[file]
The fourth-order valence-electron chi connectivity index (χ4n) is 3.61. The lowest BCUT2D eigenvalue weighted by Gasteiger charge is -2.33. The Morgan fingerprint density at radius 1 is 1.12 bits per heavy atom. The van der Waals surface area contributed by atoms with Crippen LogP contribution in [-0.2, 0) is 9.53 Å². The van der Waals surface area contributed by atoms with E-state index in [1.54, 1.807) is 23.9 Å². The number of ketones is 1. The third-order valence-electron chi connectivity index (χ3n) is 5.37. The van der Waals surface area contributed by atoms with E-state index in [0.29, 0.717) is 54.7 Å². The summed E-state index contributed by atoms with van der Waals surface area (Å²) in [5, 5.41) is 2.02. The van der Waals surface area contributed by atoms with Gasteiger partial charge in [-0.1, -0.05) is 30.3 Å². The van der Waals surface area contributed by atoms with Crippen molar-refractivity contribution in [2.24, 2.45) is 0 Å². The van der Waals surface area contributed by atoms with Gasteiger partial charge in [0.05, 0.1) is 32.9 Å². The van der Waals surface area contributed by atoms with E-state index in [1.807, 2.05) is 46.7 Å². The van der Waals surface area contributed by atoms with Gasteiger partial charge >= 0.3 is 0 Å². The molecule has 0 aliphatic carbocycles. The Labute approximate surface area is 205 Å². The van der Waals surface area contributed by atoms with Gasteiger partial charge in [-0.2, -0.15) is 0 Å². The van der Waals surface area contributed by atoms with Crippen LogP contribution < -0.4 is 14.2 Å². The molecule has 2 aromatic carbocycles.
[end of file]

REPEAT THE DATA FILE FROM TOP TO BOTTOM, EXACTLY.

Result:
The fourth-order valence-electron chi connectivity index (χ4n) is 3.61. The lowest BCUT2D eigenvalue weighted by Gasteiger charge is -2.33. The Morgan fingerprint density at radius 1 is 1.12 bits per heavy atom. The van der Waals surface area contributed by atoms with Crippen LogP contribution in [-0.2, 0) is 9.53 Å². The van der Waals surface area contributed by atoms with E-state index in [1.54, 1.807) is 23.9 Å². The number of ketones is 1. The third-order valence-electron chi connectivity index (χ3n) is 5.37. The van der Waals surface area contributed by atoms with E-state index in [0.29, 0.717) is 54.7 Å². The summed E-state index contributed by atoms with van der Waals surface area (Å²) in [5, 5.41) is 2.02. The van der Waals surface area contributed by atoms with Gasteiger partial charge in [-0.1, -0.05) is 30.3 Å². The van der Waals surface area contributed by atoms with Crippen molar-refractivity contribution in [2.24, 2.45) is 0 Å². The van der Waals surface area contributed by atoms with Gasteiger partial charge in [0.05, 0.1) is 32.9 Å². The van der Waals surface area contributed by atoms with E-state index in [1.807, 2.05) is 46.7 Å². The van der Waals surface area contributed by atoms with Gasteiger partial charge >= 0.3 is 0 Å². The molecule has 0 aliphatic carbocycles. The Labute approximate surface area is 205 Å². The van der Waals surface area contributed by atoms with Gasteiger partial charge in [-0.2, -0.15) is 0 Å². The van der Waals surface area contributed by atoms with Crippen LogP contribution < -0.4 is 14.2 Å². The molecule has 2 aromatic carbocycles.